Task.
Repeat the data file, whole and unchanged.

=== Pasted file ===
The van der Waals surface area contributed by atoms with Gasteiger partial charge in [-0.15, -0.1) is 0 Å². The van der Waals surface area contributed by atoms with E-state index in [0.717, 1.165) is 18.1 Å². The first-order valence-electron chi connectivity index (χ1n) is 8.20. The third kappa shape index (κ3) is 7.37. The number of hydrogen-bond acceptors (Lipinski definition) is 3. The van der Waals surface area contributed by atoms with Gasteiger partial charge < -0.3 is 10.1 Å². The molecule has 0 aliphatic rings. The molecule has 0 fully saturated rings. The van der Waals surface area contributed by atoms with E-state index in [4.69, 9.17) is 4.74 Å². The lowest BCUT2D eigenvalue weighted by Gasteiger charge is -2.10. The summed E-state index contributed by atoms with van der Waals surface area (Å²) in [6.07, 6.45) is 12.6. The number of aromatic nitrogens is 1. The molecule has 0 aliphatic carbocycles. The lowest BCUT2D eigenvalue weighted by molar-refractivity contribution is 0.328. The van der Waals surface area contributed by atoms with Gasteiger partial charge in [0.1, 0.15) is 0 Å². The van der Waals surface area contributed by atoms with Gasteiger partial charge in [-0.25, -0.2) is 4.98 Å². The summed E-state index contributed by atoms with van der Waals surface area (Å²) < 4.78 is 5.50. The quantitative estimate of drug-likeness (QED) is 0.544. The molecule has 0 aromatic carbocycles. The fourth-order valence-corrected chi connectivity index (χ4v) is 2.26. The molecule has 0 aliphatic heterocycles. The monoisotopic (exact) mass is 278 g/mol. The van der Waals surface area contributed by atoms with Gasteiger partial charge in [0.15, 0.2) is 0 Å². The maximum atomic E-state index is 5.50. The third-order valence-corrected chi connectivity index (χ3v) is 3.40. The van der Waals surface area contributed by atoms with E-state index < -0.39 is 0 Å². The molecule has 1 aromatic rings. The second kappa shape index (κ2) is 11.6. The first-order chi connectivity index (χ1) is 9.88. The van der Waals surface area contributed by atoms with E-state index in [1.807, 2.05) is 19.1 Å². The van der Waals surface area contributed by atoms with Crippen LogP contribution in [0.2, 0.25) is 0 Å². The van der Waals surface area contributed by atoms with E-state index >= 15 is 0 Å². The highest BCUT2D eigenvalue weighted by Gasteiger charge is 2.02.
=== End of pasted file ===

The van der Waals surface area contributed by atoms with Gasteiger partial charge in [-0.15, -0.1) is 0 Å². The van der Waals surface area contributed by atoms with E-state index in [0.717, 1.165) is 18.1 Å². The first-order valence-electron chi connectivity index (χ1n) is 8.20. The third kappa shape index (κ3) is 7.37. The number of hydrogen-bond acceptors (Lipinski definition) is 3. The van der Waals surface area contributed by atoms with Gasteiger partial charge < -0.3 is 10.1 Å². The molecule has 0 aliphatic rings. The molecule has 0 fully saturated rings. The van der Waals surface area contributed by atoms with E-state index in [4.69, 9.17) is 4.74 Å². The lowest BCUT2D eigenvalue weighted by Gasteiger charge is -2.10. The summed E-state index contributed by atoms with van der Waals surface area (Å²) in [6.07, 6.45) is 12.6. The number of aromatic nitrogens is 1. The molecule has 0 aliphatic carbocycles. The lowest BCUT2D eigenvalue weighted by molar-refractivity contribution is 0.328. The van der Waals surface area contributed by atoms with Gasteiger partial charge in [0.1, 0.15) is 0 Å². The van der Waals surface area contributed by atoms with Gasteiger partial charge in [-0.25, -0.2) is 4.98 Å². The summed E-state index contributed by atoms with van der Waals surface area (Å²) < 4.78 is 5.50. The quantitative estimate of drug-likeness (QED) is 0.544. The molecule has 0 aromatic carbocycles. The fourth-order valence-corrected chi connectivity index (χ4v) is 2.26. The molecule has 0 aliphatic heterocycles. The monoisotopic (exact) mass is 278 g/mol. The van der Waals surface area contributed by atoms with Gasteiger partial charge in [0.15, 0.2) is 0 Å². The maximum atomic E-state index is 5.50. The third-order valence-corrected chi connectivity index (χ3v) is 3.40. The van der Waals surface area contributed by atoms with E-state index < -0.39 is 0 Å². The molecule has 1 aromatic rings. The second kappa shape index (κ2) is 11.6. The first-order chi connectivity index (χ1) is 9.88. The van der Waals surface area contributed by atoms with E-state index in [1.807, 2.05) is 19.1 Å². The van der Waals surface area contributed by atoms with Crippen LogP contribution in [0.2, 0.25) is 0 Å². The van der Waals surface area contributed by atoms with E-state index >= 15 is 0 Å². The highest BCUT2D eigenvalue weighted by Gasteiger charge is 2.02.